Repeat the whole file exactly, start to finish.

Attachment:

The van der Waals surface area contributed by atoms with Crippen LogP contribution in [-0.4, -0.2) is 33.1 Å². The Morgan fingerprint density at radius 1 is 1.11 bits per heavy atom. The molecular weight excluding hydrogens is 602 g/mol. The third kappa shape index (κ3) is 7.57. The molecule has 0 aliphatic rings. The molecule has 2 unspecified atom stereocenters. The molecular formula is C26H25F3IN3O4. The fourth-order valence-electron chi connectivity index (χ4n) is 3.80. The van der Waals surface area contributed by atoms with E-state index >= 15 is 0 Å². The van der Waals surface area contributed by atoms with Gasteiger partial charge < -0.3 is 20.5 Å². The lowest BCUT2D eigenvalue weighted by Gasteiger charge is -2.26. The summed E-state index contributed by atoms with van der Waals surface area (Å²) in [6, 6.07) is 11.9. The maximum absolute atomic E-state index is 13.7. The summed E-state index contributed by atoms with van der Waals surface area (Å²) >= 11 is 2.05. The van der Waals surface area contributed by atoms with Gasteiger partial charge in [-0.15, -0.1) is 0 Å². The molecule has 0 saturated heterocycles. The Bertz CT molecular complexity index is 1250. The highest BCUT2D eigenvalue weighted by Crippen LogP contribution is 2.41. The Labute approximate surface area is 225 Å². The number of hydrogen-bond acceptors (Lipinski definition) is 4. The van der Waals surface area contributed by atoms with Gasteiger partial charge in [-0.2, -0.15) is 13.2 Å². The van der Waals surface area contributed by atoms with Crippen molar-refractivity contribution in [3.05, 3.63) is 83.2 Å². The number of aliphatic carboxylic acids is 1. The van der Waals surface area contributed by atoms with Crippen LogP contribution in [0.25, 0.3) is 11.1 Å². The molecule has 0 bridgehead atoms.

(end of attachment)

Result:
The van der Waals surface area contributed by atoms with Crippen LogP contribution in [-0.4, -0.2) is 33.1 Å². The Morgan fingerprint density at radius 1 is 1.11 bits per heavy atom. The molecular weight excluding hydrogens is 602 g/mol. The third kappa shape index (κ3) is 7.57. The molecule has 0 aliphatic rings. The molecule has 2 unspecified atom stereocenters. The molecular formula is C26H25F3IN3O4. The fourth-order valence-electron chi connectivity index (χ4n) is 3.80. The van der Waals surface area contributed by atoms with E-state index >= 15 is 0 Å². The van der Waals surface area contributed by atoms with Gasteiger partial charge < -0.3 is 20.5 Å². The lowest BCUT2D eigenvalue weighted by Gasteiger charge is -2.26. The summed E-state index contributed by atoms with van der Waals surface area (Å²) in [6, 6.07) is 11.9. The maximum absolute atomic E-state index is 13.7. The summed E-state index contributed by atoms with van der Waals surface area (Å²) >= 11 is 2.05. The van der Waals surface area contributed by atoms with Gasteiger partial charge in [-0.15, -0.1) is 0 Å². The molecule has 0 saturated heterocycles. The Bertz CT molecular complexity index is 1250. The highest BCUT2D eigenvalue weighted by Crippen LogP contribution is 2.41. The Labute approximate surface area is 225 Å². The number of hydrogen-bond acceptors (Lipinski definition) is 4. The van der Waals surface area contributed by atoms with Gasteiger partial charge in [-0.2, -0.15) is 13.2 Å². The van der Waals surface area contributed by atoms with Crippen molar-refractivity contribution in [3.05, 3.63) is 83.2 Å². The number of aliphatic carboxylic acids is 1. The van der Waals surface area contributed by atoms with Crippen LogP contribution in [0.25, 0.3) is 11.1 Å². The molecule has 0 bridgehead atoms.